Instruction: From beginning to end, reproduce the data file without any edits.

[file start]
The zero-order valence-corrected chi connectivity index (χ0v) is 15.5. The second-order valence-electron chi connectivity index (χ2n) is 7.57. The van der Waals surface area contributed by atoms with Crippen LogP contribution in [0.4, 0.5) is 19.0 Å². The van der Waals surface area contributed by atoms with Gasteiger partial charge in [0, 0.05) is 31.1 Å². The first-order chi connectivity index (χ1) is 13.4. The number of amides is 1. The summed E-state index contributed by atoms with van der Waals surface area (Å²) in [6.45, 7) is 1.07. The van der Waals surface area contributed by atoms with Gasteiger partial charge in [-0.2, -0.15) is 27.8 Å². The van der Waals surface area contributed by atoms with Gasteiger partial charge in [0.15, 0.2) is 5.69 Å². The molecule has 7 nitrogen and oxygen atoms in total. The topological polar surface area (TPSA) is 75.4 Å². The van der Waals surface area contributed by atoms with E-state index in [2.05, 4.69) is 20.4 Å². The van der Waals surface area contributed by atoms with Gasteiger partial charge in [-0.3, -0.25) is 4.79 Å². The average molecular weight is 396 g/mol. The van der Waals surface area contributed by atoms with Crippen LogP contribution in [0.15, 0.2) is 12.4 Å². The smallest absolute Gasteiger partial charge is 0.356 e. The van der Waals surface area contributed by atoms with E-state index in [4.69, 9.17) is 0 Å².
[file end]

The zero-order valence-corrected chi connectivity index (χ0v) is 15.5. The second-order valence-electron chi connectivity index (χ2n) is 7.57. The van der Waals surface area contributed by atoms with Crippen LogP contribution in [0.4, 0.5) is 19.0 Å². The van der Waals surface area contributed by atoms with Gasteiger partial charge in [0, 0.05) is 31.1 Å². The first-order chi connectivity index (χ1) is 13.4. The number of amides is 1. The summed E-state index contributed by atoms with van der Waals surface area (Å²) in [6.45, 7) is 1.07. The van der Waals surface area contributed by atoms with Gasteiger partial charge in [-0.2, -0.15) is 27.8 Å². The van der Waals surface area contributed by atoms with Gasteiger partial charge in [0.15, 0.2) is 5.69 Å². The molecule has 7 nitrogen and oxygen atoms in total. The topological polar surface area (TPSA) is 75.4 Å². The van der Waals surface area contributed by atoms with E-state index in [2.05, 4.69) is 20.4 Å². The van der Waals surface area contributed by atoms with Gasteiger partial charge in [-0.3, -0.25) is 4.79 Å². The average molecular weight is 396 g/mol. The van der Waals surface area contributed by atoms with Crippen LogP contribution in [0.15, 0.2) is 12.4 Å². The smallest absolute Gasteiger partial charge is 0.356 e. The van der Waals surface area contributed by atoms with E-state index in [4.69, 9.17) is 0 Å².